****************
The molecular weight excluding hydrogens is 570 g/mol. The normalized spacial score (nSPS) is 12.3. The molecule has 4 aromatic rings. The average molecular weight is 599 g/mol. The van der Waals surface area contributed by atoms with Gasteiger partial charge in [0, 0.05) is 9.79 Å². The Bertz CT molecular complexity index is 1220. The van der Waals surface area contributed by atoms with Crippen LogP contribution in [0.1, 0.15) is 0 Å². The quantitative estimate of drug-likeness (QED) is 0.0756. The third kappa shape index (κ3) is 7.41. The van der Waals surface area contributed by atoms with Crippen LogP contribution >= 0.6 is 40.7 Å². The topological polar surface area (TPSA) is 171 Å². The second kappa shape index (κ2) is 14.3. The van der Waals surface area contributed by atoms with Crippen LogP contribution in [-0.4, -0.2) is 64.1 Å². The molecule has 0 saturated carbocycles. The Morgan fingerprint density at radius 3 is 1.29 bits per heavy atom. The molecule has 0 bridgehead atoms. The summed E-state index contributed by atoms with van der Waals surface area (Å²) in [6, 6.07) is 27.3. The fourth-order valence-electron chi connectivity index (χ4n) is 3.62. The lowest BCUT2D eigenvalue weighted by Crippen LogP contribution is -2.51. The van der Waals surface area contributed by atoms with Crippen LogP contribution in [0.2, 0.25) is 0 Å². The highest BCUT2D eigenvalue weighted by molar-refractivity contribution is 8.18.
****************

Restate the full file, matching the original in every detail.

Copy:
The molecular weight excluding hydrogens is 570 g/mol. The normalized spacial score (nSPS) is 12.3. The molecule has 4 aromatic rings. The average molecular weight is 599 g/mol. The van der Waals surface area contributed by atoms with Gasteiger partial charge in [0, 0.05) is 9.79 Å². The Bertz CT molecular complexity index is 1220. The van der Waals surface area contributed by atoms with Crippen LogP contribution in [0.1, 0.15) is 0 Å². The quantitative estimate of drug-likeness (QED) is 0.0756. The third kappa shape index (κ3) is 7.41. The van der Waals surface area contributed by atoms with Crippen LogP contribution >= 0.6 is 40.7 Å². The topological polar surface area (TPSA) is 171 Å². The second kappa shape index (κ2) is 14.3. The van der Waals surface area contributed by atoms with Crippen LogP contribution in [-0.4, -0.2) is 64.1 Å². The molecule has 0 saturated carbocycles. The Morgan fingerprint density at radius 3 is 1.29 bits per heavy atom. The molecule has 0 bridgehead atoms. The summed E-state index contributed by atoms with van der Waals surface area (Å²) in [6, 6.07) is 27.3. The fourth-order valence-electron chi connectivity index (χ4n) is 3.62. The lowest BCUT2D eigenvalue weighted by Crippen LogP contribution is -2.51. The van der Waals surface area contributed by atoms with Crippen LogP contribution in [0.2, 0.25) is 0 Å². The highest BCUT2D eigenvalue weighted by molar-refractivity contribution is 8.18.